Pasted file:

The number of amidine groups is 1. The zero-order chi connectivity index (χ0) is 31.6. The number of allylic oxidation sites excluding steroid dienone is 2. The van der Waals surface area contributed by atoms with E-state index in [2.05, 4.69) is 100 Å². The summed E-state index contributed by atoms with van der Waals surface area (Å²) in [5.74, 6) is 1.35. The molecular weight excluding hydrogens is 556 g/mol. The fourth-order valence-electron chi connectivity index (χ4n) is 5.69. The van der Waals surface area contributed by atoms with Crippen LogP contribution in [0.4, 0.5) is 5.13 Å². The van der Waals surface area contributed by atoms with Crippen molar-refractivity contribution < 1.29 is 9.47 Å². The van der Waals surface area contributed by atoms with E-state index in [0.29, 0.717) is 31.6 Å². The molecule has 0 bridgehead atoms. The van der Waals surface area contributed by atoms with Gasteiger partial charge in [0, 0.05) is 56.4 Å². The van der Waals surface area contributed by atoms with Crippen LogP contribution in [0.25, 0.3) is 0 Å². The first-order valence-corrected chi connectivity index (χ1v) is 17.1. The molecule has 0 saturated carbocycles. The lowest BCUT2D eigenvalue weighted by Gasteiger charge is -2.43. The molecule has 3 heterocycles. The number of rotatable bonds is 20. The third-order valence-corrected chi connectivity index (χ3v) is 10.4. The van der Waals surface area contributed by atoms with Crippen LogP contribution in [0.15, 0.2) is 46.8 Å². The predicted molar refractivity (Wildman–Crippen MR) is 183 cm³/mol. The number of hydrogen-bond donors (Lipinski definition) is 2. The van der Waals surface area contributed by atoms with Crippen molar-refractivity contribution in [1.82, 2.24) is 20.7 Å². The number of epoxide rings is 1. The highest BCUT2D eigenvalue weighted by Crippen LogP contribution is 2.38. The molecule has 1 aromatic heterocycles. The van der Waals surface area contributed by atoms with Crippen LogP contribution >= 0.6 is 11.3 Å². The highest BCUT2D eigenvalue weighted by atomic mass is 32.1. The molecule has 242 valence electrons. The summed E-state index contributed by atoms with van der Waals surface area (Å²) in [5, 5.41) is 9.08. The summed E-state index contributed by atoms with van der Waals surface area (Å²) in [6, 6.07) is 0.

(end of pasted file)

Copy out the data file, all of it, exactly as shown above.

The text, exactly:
The number of amidine groups is 1. The zero-order chi connectivity index (χ0) is 31.6. The number of allylic oxidation sites excluding steroid dienone is 2. The van der Waals surface area contributed by atoms with E-state index in [2.05, 4.69) is 100 Å². The summed E-state index contributed by atoms with van der Waals surface area (Å²) in [5.74, 6) is 1.35. The molecular weight excluding hydrogens is 556 g/mol. The fourth-order valence-electron chi connectivity index (χ4n) is 5.69. The van der Waals surface area contributed by atoms with Crippen LogP contribution in [0.4, 0.5) is 5.13 Å². The van der Waals surface area contributed by atoms with Crippen molar-refractivity contribution < 1.29 is 9.47 Å². The van der Waals surface area contributed by atoms with E-state index in [0.29, 0.717) is 31.6 Å². The molecule has 0 bridgehead atoms. The van der Waals surface area contributed by atoms with Gasteiger partial charge in [0, 0.05) is 56.4 Å². The van der Waals surface area contributed by atoms with Crippen LogP contribution in [0.25, 0.3) is 0 Å². The first-order valence-corrected chi connectivity index (χ1v) is 17.1. The molecule has 0 saturated carbocycles. The lowest BCUT2D eigenvalue weighted by Gasteiger charge is -2.43. The molecule has 3 heterocycles. The number of rotatable bonds is 20. The third-order valence-corrected chi connectivity index (χ3v) is 10.4. The van der Waals surface area contributed by atoms with Crippen LogP contribution in [0.15, 0.2) is 46.8 Å². The predicted molar refractivity (Wildman–Crippen MR) is 183 cm³/mol. The number of hydrogen-bond donors (Lipinski definition) is 2. The van der Waals surface area contributed by atoms with Crippen molar-refractivity contribution in [1.82, 2.24) is 20.7 Å². The number of epoxide rings is 1. The highest BCUT2D eigenvalue weighted by Crippen LogP contribution is 2.38. The molecule has 1 aromatic heterocycles. The van der Waals surface area contributed by atoms with Crippen LogP contribution >= 0.6 is 11.3 Å². The highest BCUT2D eigenvalue weighted by atomic mass is 32.1. The molecule has 242 valence electrons. The summed E-state index contributed by atoms with van der Waals surface area (Å²) in [5, 5.41) is 9.08. The summed E-state index contributed by atoms with van der Waals surface area (Å²) in [6, 6.07) is 0.